Written Out of History: Meet these Forgotten Women Whose Work in STEM had been Credited to Men Pt. 2
By Arielle Arbel, Executive Blog Director
Lise Meitner, Nuclear Physics (1878-1968)
Mary Anning, Fossil hunter & Paleontologist (1799-1847)
Image courtesy of The Times
To bring an additional income to her family, Mary Anning spent her youth unearthing fossils in her native hometown of Dorset, England. At age 12, Anning unearthed several fossils whose contributions would forever change science as it was once known. The skeletons of an ichthyosaur and two plesiosaurs as well as Anning’s faultless observations led to a new approach to the origins of natural history. In fact, Mary Anning’s work directly laid the foundation of well-known scientist Charles Darwin’s theory of evolution. Unfortunately, due to her gender, Mary Anning was “neither allowed to pursue a career in science nor eligible to join the Geological Society of London, despite having many scientists throughout Europe and America seek her consultation in matters of prehistoric anatomy and fossils” (Pak, 2020). Only years after her death in 1847, was Mary Anning finally credited for her significant contributions to science.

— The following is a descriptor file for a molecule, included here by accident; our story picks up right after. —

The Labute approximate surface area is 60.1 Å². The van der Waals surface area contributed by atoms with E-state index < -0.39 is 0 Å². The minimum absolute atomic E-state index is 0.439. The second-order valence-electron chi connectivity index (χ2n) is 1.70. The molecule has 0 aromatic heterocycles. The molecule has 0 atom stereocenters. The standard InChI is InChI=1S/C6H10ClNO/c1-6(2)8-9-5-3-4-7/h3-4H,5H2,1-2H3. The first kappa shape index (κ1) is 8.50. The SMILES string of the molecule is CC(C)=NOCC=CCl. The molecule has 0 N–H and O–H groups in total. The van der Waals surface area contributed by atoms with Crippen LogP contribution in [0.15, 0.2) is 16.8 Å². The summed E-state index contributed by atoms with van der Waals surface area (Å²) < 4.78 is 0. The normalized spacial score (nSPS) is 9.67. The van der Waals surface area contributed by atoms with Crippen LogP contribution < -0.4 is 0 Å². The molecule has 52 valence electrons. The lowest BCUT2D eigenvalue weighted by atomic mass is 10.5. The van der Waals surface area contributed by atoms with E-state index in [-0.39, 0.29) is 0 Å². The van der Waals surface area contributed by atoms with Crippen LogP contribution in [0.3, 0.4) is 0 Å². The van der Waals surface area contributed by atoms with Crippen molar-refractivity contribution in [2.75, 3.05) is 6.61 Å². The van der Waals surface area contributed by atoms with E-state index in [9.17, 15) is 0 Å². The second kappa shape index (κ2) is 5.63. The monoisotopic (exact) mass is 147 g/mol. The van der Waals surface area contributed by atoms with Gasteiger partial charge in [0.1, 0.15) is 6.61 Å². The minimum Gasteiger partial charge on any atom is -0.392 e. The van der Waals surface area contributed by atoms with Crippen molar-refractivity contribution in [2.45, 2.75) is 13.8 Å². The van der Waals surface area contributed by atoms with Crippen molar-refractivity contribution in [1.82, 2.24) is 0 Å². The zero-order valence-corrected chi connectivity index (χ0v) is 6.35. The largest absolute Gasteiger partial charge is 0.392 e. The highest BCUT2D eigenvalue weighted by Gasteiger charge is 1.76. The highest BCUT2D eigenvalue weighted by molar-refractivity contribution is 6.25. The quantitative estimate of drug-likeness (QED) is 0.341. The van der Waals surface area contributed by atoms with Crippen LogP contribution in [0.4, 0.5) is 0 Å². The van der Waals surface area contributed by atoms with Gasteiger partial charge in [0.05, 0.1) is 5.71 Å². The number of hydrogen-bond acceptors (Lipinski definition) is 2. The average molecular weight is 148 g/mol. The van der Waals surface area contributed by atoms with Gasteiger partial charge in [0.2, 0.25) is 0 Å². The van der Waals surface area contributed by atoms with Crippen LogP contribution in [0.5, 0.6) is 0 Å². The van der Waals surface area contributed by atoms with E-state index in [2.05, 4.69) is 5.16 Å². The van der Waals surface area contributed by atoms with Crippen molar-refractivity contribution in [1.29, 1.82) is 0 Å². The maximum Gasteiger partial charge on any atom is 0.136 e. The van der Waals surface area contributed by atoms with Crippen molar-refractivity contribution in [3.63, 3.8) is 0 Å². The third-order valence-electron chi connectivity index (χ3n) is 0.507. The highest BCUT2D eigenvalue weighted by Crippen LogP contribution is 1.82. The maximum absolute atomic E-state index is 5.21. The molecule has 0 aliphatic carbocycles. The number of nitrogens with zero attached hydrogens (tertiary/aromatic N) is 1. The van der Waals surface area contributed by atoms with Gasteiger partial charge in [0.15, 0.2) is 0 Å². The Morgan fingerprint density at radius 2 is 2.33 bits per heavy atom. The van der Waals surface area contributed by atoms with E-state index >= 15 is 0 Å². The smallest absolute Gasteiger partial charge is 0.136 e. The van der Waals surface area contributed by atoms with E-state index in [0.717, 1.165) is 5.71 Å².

Maria Merian, Entomologist & Scientific Illustrator (1647-1717)
Pak, E. (2020, August 17). Alice Ball and 7 Female Scientists Whose Discoveries Were Credited
to Men. Biography.com. https://www.biography.com/news/alice-ball-female-scientists.
Wikimedia Foundation. (2021, July 10). Mary Anning. Wikipedia.
Wikimedia Foundation. (2021, July 6). Maria Sibylla Merian. Wikipedia.
Wikimedia Foundation. (2021, June 29). Lise Meitner. Wikipedia.
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